I would suggest you read a few papers on Sentiment Classification (perhaps starting with the Google Scholar link I gave at the beginning of my answer) to get a general understanding of modern techniques.

From what I'm seeing, most solutions use some manually annotated sentiment corpus, like the Multiple Perspective Question Answer (MPQA) Corpus and perform machine learning techniques (usually SVM or MaxEnt) to decide which words and features are strong indicators of sentiment and what their optimal coefficient should be.

There are lots of machine learning libraries to help you with the programming component. A simple Google search should help you find a suitable language for your programming language of choice.

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  • So yeah, I've thought about both of those points. The word lists are probably going to be manually chosen. I think I can just peruse a thesaurus to compile a suitable list. I am definitely planning on weighting the scores, though how exactly I do that will probably require some experimentation. I'm glad you brought up an actual field (which I've never heard of despite my searching), and some papers too--all the papers so far on this subject have been very broad without no details on what implementation should look like. Having somewhere to start is going to help me a lot. Thanks! – Corey Jul 1 '13 at 3:44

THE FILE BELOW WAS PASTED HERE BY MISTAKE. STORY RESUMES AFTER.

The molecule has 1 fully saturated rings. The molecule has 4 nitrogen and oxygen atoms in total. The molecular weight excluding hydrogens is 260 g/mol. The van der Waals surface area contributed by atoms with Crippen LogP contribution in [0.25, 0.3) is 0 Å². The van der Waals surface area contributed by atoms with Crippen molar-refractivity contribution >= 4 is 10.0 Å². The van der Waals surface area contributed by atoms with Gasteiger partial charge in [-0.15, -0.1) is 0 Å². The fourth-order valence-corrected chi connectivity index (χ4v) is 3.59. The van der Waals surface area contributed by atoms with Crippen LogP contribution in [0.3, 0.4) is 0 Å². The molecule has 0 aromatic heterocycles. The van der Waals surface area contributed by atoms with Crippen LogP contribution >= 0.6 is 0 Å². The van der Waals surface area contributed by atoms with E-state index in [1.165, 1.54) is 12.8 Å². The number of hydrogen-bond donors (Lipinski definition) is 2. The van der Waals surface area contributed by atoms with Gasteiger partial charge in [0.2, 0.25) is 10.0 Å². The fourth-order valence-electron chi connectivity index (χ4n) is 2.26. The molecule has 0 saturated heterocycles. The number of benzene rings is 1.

• @Corey You saying you want to manually choose your list actually worries me quite a bit. I strongly think you should reconsider the MPQA + machine learning approach I described. I know it sounds complicated but I can almost guarantee it will be easier and more effective than trying to manually compile your adjective list and coefficients. Once you start pointing your program at real world data you might realize that your manually created list isn't as good as you thought. – acattle Jul 1 '13 at 15:59
  • I'll definitely look into it, then. – Corey Jul 1 '13 at 20:03
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This book by Pang and Lee is a classic reference on the topic. To get a good overview of the topic, look at the book's website which has links to presentation slides.

I see that you want to implement the software on your own, and you want to (re-)invent algorithms too. The reasons behind these is not entirely clear. If you are writing a research paper or a thesis on the topic, you would need to do both. Otherwise, you can (1) look for free software for sentiment analysis; if you can't find any, or the licenses are unsuitable for your use, (2) learn techniques from published papers that demonstrate good results for the kind of classification you wish to do. There are a few workshops on this topic, and the website keeps changing from year to year, based on who is hosting it. In general, you could look for papers at "Workshop on Computational Approaches to Subjectivity and Sentiment Analysis" (WASSA-13, for example) or at "Practice and Theory of Opinion Mining and Sentiment Analysis" (PATHOS-2013, for example).